My memories of the very first Kentucky Three Day Event World Championships in 1978, are some of the most exciting in my large store of memories, and that excitement endures as a magical aura that surrounds the Rolex to this day. I was fortunate to be a friend of the amazing man, Dr. Jim Holloway, who simultaneously brought the Kentucky Horse Park into being, and brought the world to Lexington forty-eight years ago for the event. Stories of the years of preparation and the event itself wash over me as I write this, and I’m happy to have them stored away to pull out and enjoy.
Just three years after that beginning, Rolex stepped in as the title sponsor, and has remained so ever since. Their loyal support is unparalleled, with a relationship that has lasted more than three decades. To all who reference the event in casual conversation, it is referred to simply as ‘the Rolex.’
As a journalist covering ‘the best weekend all year,’ I was given an opportunity to participate in the journalists’ ride on the evening of April 28th following the horse inspection, and I accepted enthusiastically. We were assigned a horse to ride – one of the trail horses that carry visitors every day on Horse Park tours, and we were led by Pan American champion and former Rolex competitor Will Faudree, who gave us a commentary on riding the course.
In case you’ve never stood beside these jumps, either afoot or horseback, they are impressive to say the least. Huge and technical, very few of the lines in the combinations are straight; instead they require curves or turns, with careful study to determine the track to take. For a lifelong foxhunter who has jumped a lot of jumps by pointing my talented, athletic thoroughbred at the jump and letting him take over, it was mesmerizing to listen to Will talk about the small but important intricacies that a world-class eventer must consider, and the subtle signals that are used to convey small but important messages to the horse – messages he/she understands and responds to. And in turn, it is vital that the rider remain sensitive to the signals the horse is sending.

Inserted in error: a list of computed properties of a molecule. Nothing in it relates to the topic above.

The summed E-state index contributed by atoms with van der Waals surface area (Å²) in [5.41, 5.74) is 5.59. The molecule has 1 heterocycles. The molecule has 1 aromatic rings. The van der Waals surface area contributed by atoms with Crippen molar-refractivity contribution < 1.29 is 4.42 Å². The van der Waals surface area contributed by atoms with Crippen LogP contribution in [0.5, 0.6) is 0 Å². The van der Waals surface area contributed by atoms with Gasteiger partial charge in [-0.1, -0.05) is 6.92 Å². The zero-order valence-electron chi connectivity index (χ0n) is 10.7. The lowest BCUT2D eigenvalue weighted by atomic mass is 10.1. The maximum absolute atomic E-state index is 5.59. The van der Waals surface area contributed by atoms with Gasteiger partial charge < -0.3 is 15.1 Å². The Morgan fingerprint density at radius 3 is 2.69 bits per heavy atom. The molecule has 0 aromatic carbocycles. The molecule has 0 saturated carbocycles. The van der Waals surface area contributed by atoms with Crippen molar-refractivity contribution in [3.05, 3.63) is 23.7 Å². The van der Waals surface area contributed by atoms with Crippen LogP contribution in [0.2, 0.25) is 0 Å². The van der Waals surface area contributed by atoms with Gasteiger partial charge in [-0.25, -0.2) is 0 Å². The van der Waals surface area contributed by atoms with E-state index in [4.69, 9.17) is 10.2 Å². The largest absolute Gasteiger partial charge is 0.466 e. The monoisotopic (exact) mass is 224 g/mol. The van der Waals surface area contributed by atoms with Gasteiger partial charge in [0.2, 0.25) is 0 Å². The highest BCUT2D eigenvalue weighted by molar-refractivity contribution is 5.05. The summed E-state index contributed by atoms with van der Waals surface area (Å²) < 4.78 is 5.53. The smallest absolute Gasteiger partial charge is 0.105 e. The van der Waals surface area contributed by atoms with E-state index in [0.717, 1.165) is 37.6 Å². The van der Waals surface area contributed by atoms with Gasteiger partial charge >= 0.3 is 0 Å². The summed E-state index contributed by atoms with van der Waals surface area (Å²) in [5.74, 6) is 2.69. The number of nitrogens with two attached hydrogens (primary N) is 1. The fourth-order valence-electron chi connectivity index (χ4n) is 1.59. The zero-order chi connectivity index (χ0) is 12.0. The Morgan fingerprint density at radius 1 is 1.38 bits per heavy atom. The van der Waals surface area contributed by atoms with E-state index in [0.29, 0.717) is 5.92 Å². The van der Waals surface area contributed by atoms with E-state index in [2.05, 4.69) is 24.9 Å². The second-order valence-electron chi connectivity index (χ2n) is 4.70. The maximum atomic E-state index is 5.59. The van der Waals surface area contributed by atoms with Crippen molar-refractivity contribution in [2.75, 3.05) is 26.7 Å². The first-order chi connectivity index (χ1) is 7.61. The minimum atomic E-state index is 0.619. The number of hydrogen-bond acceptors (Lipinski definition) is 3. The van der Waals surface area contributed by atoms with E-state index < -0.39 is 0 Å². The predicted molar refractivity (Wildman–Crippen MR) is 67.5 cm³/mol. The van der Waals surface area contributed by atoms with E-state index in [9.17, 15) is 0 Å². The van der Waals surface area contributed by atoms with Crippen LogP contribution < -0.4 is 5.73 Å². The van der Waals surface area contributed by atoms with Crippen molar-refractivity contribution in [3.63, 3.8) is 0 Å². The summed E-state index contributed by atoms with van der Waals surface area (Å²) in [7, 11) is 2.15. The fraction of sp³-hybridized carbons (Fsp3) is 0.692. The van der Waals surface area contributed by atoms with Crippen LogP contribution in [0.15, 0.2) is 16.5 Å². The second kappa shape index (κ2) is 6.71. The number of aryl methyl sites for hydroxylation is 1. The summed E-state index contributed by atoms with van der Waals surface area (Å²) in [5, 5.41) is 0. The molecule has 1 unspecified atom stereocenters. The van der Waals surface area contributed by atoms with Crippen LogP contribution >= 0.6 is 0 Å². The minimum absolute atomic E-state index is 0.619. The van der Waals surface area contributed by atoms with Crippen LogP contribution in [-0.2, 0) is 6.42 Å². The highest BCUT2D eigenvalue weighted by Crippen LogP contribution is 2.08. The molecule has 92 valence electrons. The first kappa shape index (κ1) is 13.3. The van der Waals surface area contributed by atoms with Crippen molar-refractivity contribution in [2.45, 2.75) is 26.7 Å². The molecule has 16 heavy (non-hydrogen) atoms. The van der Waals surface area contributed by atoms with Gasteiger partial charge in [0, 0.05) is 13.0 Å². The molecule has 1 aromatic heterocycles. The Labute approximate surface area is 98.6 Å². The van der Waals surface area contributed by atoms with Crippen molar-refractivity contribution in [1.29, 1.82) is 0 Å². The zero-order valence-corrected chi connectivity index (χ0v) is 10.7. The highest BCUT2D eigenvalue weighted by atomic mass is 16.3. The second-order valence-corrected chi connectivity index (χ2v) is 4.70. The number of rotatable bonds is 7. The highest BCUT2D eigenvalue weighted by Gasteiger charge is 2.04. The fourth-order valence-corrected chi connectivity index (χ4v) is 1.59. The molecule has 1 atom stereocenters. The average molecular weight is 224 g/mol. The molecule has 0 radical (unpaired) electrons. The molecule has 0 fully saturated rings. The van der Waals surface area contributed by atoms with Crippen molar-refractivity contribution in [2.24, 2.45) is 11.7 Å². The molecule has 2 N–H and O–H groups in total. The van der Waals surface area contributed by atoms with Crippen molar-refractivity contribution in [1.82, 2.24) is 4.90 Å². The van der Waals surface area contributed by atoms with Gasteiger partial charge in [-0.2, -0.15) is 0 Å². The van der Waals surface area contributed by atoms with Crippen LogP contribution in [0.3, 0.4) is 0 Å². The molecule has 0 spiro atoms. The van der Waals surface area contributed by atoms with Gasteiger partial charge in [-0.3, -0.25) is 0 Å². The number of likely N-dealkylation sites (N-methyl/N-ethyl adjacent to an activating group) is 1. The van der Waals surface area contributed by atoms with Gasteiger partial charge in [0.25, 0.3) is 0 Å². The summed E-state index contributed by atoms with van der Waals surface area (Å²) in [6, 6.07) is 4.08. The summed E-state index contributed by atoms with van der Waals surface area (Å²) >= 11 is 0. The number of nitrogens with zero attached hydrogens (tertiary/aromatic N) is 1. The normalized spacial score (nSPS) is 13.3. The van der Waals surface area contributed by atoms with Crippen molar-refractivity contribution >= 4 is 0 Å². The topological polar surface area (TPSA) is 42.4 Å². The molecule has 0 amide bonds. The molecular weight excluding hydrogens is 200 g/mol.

Amazing Cross-Country Strategy
Relaxed and informative, Will spoke of considerations of time (how many minutes into the ride, therefore how much of the horse’s energy has been used, and how far still to go – there’s only so much energy), technical considerations as to how many strides and exactly what angle to take on the approach, what signals to give and when. And signals can be as subtle as a small extra push into the jump so that the horse can land with as much confidence as he had on takeoff; a lengthening or shortening of stride according to how far into the course, and therefore how tired the horse is; a slight push up a hill or berm; accommodating to the challenge of a tight turn. I learned a renewed appreciation for the talent and expertise of a world-class rider.